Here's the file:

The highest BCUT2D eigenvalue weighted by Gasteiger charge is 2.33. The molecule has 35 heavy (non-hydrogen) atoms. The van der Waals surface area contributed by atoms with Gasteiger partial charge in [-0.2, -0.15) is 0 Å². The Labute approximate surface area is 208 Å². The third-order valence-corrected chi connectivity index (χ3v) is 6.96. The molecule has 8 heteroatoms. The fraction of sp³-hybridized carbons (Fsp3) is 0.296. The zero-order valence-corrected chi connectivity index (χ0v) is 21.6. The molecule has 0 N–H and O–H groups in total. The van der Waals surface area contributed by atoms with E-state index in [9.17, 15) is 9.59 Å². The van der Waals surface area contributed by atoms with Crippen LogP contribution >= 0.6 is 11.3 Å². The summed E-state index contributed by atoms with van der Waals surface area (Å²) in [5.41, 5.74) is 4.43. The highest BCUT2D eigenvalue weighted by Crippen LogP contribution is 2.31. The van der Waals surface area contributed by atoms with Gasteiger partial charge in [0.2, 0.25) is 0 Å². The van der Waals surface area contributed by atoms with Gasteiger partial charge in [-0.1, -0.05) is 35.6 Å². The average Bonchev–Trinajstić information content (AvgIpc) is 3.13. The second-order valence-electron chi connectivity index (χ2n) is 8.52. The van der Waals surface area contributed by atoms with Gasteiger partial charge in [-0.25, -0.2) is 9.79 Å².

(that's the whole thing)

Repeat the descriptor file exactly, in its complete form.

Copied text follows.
The highest BCUT2D eigenvalue weighted by Gasteiger charge is 2.33. The molecule has 35 heavy (non-hydrogen) atoms. The van der Waals surface area contributed by atoms with Gasteiger partial charge in [-0.2, -0.15) is 0 Å². The Labute approximate surface area is 208 Å². The third-order valence-corrected chi connectivity index (χ3v) is 6.96. The molecule has 8 heteroatoms. The fraction of sp³-hybridized carbons (Fsp3) is 0.296. The zero-order valence-corrected chi connectivity index (χ0v) is 21.6. The molecule has 0 N–H and O–H groups in total. The van der Waals surface area contributed by atoms with E-state index in [9.17, 15) is 9.59 Å². The van der Waals surface area contributed by atoms with Crippen LogP contribution >= 0.6 is 11.3 Å². The summed E-state index contributed by atoms with van der Waals surface area (Å²) in [5.41, 5.74) is 4.43. The highest BCUT2D eigenvalue weighted by Crippen LogP contribution is 2.31. The van der Waals surface area contributed by atoms with Gasteiger partial charge in [0.2, 0.25) is 0 Å². The van der Waals surface area contributed by atoms with Gasteiger partial charge in [-0.1, -0.05) is 35.6 Å². The average Bonchev–Trinajstić information content (AvgIpc) is 3.13. The second-order valence-electron chi connectivity index (χ2n) is 8.52. The van der Waals surface area contributed by atoms with Gasteiger partial charge in [-0.25, -0.2) is 9.79 Å².